Barriers persist though adoption continues to grow
Though most physicians are using e-prescribing, significant opportunities to expand and maximize e-prescribing services remain. In 2014, 90% of U.S. pharmacies could accept electronic prescriptions, 70% of physicians used e-prescribing via an electronic health record (EHR), and each state had an e-prescribing rate of 41% or above, according to the Office of the National Coordinator for Health Information Technology. While these numbers are likely even higher today, healthcare analysts say that cost, implementation, and security issues associated with e-prescribing must be addressed.
The global e-prescribing market was valued at more than $250 million in 2013, and is estimated to grow to $887.8 million by 2019, according to a 2014 study by Persistence Market Research.
When e-prescribing is used accurately and efficiently it reduces prescribing errors and saves patients-and the healthcare system-time and money. In late 2012, Surescripts, one of the largest e-prescribing networks in the U.S., estimated that an increase in first-fill medication adherence combined with other e-prescribing benefits could save the U.S. between $140 billion and $240 billion in healthcare costs over the next 10 years.
“Payers know that healthier patients cost less money, says Linda Stotsky, director of Business Development, North American Healthcare in the U.S. market for LogicNets, Inc. "E-prescribing drives down drug costs by including decision support, formulary information, medical history and drug history. This helps physicians make decisions that lead to a lower expenditure on drugs and a decrease in adverse drug events.”
E-prescribing also increases patient adherence, which leads to fewer hospital readmissions and promotes better health outcomes. A Surescripts study found that e-prescribing increased patient adherence by 10% compared to written prescriptions between 2008 and 2010. With the help of e-prescribing, patients no longer have to spend time taking prescriptions to a pharmacy, waiting for them to be filled and picking them up-all factors that decrease the chances of patients taking their medication.
Next: IMPLEMENTATION AND COSTS
BedfordThough e-prescribing can save time and money, the monetary incentives associated with e-prescribing are sometimes not enough to offset the costs of implementing and maintaining the technology. “Some of the biggest barriers for clinics and hospitals to implement e-prescribing are implementation costs and prescriber adoption,” says Jim Bedford, director of Healthcare, Pharmaceuticals, Medical Devices & Life Sciences at West Monroe Partners, a management and technology firm.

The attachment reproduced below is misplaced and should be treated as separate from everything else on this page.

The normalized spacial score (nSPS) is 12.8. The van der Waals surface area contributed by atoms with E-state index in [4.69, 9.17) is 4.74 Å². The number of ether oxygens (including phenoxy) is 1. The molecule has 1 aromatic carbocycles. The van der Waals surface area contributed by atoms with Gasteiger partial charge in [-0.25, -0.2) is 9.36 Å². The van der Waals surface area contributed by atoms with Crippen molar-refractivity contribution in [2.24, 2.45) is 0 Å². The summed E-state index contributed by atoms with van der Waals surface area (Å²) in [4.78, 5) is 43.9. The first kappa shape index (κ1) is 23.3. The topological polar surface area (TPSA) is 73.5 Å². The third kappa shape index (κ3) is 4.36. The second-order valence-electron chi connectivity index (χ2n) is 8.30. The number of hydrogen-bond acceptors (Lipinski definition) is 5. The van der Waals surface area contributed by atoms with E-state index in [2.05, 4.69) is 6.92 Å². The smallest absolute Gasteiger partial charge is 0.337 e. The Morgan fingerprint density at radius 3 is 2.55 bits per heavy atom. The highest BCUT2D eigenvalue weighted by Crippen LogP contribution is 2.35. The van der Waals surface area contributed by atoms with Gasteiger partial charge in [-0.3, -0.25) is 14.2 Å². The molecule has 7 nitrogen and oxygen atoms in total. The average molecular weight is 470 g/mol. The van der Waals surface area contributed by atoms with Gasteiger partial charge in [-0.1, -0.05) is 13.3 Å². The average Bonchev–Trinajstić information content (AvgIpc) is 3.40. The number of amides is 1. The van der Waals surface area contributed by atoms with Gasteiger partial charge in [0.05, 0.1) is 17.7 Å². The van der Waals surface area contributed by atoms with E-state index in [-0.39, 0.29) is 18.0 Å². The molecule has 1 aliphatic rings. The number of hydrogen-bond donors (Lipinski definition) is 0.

Though the electronic health record (EHR) incentive programs offers incentives to clinicians to adopt several technology initiatives associated with EHR use (including e-prescribing), many organizations struggle with training and upkeep of these systems, says Stotsky. “Roughly 70% of hospitals are using electronic health records technology to send electronic prescriptions to pharmacies, thanks in large part to the Medicare improvements to Patients and Providers Act of 2008, and meaningful use,” she says.
Rural areas that lack information technology professionals and high-speed broadband services face more challenges implementing e-prescribing services. West Virginia, Hawaii and Kansas have the lowest number of hospitals using EHR and e-prescribing technology, while Massachusetts is the leading state for e-prescribing, with its academic centers, doctors, and Blue Cross Blue Shield leading the charge, says Stotsky.
Next: SECURITY AND INTEROPERABILITY
Security is another issue that many clinicians face when e-prescribing. Because many systems are web-based with multiple users, e-prescribing can be vulnerable to security breaches.
“E-prescribing transactions contain protected health information data that can be exposed if proper security protocols are not followed,” Bedford says.
Communication related to prescriptions-between physicians, pharmacists, and payers-also raises problems. Physicians report issues with having the ability to cancel e-prescribed orders, while some pharmacies still insist on faxing refill orders to avoid technology glitches.
“Using e-prescribing to request new and refill prescriptions has improved some of the communication, however there is still much more that can be done to facilitate better communication between providers, payers and pharmacists," says Bedford.
Though the majority of e-prescriptions are made through Surescripts, physicians who use other services integrated into their EHRs and physicians who use standalone e-prescribing systems may encounter more problems, says Bedford. “Some policies and incentives already exist, however it would be easier if all drugs could be prescribed using the same format to all providers and pharmacies,” he says. “Today, a provider and pharmacy must be part of the same e-prescribing network in order to be able to use e-prescribing for the pharmacy the patient would like to use.”